A strike authorization vote is a necessary precursor to a work stoppage, but does not require the union members actually go on strike. Such a decision could be made later by union leadership. Leaders expect members of both IBEW and CWA in Northern New England to vote overwhelmingly in favor of the strike authorization.

FairPoint workers say they are not just fighting to protect good jobs in their communities but to ensure the best service to customers across Northern New England. They say the company is insisting on the unlimited ability to hire low-wage temporary workers from out of state to do their work. “When companies hire outside contractors to do the work of skilled, local employees, customers are the ones who suffer,” said Brackett.

“Our members want nothing more than to continue working to provide the best service possible to our customers,” said Don Trementozzi, President of CWA Local 1400, which consists of members across Northern New England. “Unfortunately, management continues to insist on deep cuts that we strongly believe will hurt consumers and the hard-working employees who have repeatedly saved this company, while the Wall Street hedge fund owners of FairPoint line their pockets.”

The IBEW Is Organizing Workers In One Of The Most Dangerous Jobs In New England

Every worker deserves to have their voice heard in the workplace, and when it comes to the safety of workers, this is a life and death situation.  The IBEW is working to organize tree trimmers who clear branches from power lines throughout New England.

From the video description:

“Tree-trimming is one of the most dangerous jobs out there, so having a voice on the job is vital. Hear from some New England tree-trimmers who found their voice with the IBEW.”

FairPoint employees attend annual meeting and claim part of company’s contract proposal violates federal law


Fairness at Fairpoint BannerLocal community and union members support Northern New England telecom workers at rally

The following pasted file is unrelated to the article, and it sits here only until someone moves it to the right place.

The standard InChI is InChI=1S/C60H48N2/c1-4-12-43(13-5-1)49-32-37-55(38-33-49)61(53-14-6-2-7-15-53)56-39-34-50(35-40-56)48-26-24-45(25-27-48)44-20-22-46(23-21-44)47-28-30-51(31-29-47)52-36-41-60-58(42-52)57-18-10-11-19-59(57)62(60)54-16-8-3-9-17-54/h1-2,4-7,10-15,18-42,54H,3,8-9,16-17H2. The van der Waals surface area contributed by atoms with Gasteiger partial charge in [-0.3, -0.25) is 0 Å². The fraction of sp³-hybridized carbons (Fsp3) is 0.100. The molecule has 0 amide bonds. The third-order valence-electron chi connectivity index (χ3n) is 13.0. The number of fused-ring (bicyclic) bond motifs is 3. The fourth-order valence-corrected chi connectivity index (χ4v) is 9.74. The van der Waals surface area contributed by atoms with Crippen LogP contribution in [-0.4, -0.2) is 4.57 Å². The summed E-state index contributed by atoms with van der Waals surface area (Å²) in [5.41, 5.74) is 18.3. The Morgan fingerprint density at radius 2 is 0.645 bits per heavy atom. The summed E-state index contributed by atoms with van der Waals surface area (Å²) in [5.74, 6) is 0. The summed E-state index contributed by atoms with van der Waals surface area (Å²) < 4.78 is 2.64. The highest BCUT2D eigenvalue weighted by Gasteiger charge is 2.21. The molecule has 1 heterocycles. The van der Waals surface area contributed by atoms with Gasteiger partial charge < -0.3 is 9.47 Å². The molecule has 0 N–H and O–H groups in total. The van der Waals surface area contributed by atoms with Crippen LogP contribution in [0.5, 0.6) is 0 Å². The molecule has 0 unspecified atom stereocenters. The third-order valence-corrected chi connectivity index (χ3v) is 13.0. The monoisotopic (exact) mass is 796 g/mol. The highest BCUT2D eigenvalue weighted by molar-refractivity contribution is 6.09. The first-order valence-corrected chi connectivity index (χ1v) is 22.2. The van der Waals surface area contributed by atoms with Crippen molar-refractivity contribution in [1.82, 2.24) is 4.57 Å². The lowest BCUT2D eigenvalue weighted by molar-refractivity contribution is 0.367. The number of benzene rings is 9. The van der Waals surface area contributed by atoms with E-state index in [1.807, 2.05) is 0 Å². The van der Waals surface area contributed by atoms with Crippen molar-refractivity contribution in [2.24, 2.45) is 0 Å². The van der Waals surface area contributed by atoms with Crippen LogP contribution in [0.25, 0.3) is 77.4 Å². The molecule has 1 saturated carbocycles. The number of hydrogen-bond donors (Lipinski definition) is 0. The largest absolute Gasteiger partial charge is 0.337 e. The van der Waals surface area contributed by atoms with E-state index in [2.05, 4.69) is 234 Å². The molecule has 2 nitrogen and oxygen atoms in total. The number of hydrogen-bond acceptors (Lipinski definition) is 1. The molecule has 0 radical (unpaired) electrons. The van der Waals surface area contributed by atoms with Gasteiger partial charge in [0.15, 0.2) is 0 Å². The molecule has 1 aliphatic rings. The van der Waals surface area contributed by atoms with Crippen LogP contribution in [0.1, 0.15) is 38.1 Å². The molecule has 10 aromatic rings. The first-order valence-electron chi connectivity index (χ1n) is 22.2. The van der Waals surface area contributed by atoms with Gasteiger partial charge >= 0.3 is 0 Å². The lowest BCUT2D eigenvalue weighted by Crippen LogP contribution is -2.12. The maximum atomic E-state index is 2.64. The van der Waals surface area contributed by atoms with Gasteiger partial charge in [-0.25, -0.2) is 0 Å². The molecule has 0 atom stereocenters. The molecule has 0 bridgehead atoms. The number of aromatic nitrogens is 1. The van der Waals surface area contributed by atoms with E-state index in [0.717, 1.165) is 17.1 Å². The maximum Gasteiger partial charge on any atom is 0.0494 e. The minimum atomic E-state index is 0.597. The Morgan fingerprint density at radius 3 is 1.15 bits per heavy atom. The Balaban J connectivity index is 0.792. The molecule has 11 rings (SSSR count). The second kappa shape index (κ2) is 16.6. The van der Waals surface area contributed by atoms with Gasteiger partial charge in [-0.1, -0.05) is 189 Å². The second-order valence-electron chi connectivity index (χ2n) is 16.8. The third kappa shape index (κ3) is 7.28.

Charlotte, NC—Employees of Charlotte-based FairPoint Communications traveled from Northern New England to attend the company’s annual shareholders meeting today. The employees—members of the International Brotherhood of Electrical Workers (IBEW) and the Communications Workers of America (CWA)—came to address top executives and the Board of Directors over concerns they have about the company’s most recent contract proposal. The collective bargaining agreement between FairPoint and 2,000 IBEW and CWA members expires August 2nd.

According to union leaders, the company’s proposed new hire wage rates are, in many cases, below minimum wage levels by as much as 31%. Peter McLaughlin, Business Manager of IBEW 2327, asked management, “Are you aware that your negotiators are therefore asking the unions to agree to wage levels that violate federal and state laws?”

Union members also expressed concern about rising executive compensation at the same time that management has proposed steep cuts to employee pay and benefits and cut jobs. “Company contract proposals want to enforce poverty wages, cut pensions, and slash health care,” said Serina DeWolfe, a member of CWA Local 1400. “Since 2011 our CEO [Paul Sunu] has seen his compensation increase by more than 37%. We want to know why the Board rewarded Mr. Sunu so handsomely even as management eliminated the jobs of hundreds of our co-workers and now proposes to pay new hires poverty wages,” she said.

After the meeting, the FairPoint employees were joined by dozens of local allies for a rally outside the downtown Charlotte hotel where the meeting was held. “We believe every working person deserves respect and a fair deal. FairPoint, a company based right here in North Carolina but owned largely by Wall Street hedge funds, is attempting to destroy good jobs in Northern New England. We came out today to support our brothers and sisters who traveled more than 1,000 miles to demand justice,” said Ashley Howard, a Trustee of the Southern Piedmont Central Labor Council.